Infographic: Circle Loop Lines of the World by Matthew Lew

Very aesthetically appealing infographic that compares 18 circle railway lines from around the world. The top part of the graphic displays the lines in a schematic fashion, representing each by its average diameter. The stations that comprise each line are then simply spaced evenly around the circumference to create a very striking pattern. Stations that interchange with other lines are represented by placing a small white dot in the centre of a station’s marker.

Below, information about each line — the number of stations, number of interchanges with other lines, the line’s length and radius, etc. — is displayed, along with a list of all the stations that make up each line. The colour-coding of the lines is designed to create a pleasing visual effect —working its way in order through the colour spectrum — rather than using each line’s “traditional” colour from their respective maps. While this is an understandable design choice, it’s still a little weird to see London’s Circle Line represented by a lovely shade of lime green.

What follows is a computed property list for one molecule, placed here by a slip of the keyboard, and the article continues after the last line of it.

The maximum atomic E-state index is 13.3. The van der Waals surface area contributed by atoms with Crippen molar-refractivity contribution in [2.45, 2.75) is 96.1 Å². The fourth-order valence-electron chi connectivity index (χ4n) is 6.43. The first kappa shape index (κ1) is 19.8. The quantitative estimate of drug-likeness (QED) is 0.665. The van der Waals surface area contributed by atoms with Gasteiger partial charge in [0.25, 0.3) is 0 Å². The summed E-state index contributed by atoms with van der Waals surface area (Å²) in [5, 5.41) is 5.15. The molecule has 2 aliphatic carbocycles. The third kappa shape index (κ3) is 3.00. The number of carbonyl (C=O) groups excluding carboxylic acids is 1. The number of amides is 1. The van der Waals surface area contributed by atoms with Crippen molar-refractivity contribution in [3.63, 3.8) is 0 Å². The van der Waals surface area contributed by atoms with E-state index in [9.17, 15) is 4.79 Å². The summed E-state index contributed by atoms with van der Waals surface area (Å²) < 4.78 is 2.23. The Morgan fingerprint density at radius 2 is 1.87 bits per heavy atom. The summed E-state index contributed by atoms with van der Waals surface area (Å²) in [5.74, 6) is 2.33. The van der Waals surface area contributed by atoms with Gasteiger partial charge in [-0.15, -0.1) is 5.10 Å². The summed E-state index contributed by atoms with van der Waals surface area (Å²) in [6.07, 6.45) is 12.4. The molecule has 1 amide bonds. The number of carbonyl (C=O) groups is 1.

For those who can’t quite make it out, the Circle lines represented (in ascending order of diameter) are:

  • Miami, Florida
  • Charleroi, Belgium¬†
  • Detroit, Michigan¬†
  • Glasgow, Scotland
  • Oslo, Norway
  • Moscow, Russia
  • Osaka, Japan
  • Madrid, Spain (Line 6);
  • London, England (technically a spiral now, rather than a true loop)
  • Nagoya, Japan
  • Beijing, China (Line 2)
  • Shanghai, China
  • Tokyo, Japan
  • Delhi, India
  • Berlin, Germany
  • Madrid, Spain (Line 12 - MetroSur)
  • Seoul, South Korea
  • Beijing, China (Line 10)

Overall, this graphic looks great and provides an interesting, easily digestible, comparison between all these loop railroads. It would be interesting to see a version that plotted the actual routes and stations accurately against each other, rather than this heavily stylised view.

(Source: Matthew Lew’s Behance portfolio)

Unofficial Map: Proposed Delhi Metro Expansion Map in the “Hindustan Times”

I know this just a quick in-house diagram to illustrate the proposed additions to the Delhi Metro system, but does it have to be so incomprehensible and ugly? Type is flying around at almost every possible angle, some lines are geographical, others are diagrammatic… I need a lie down.

(Source: tanoy_raj/Flickr)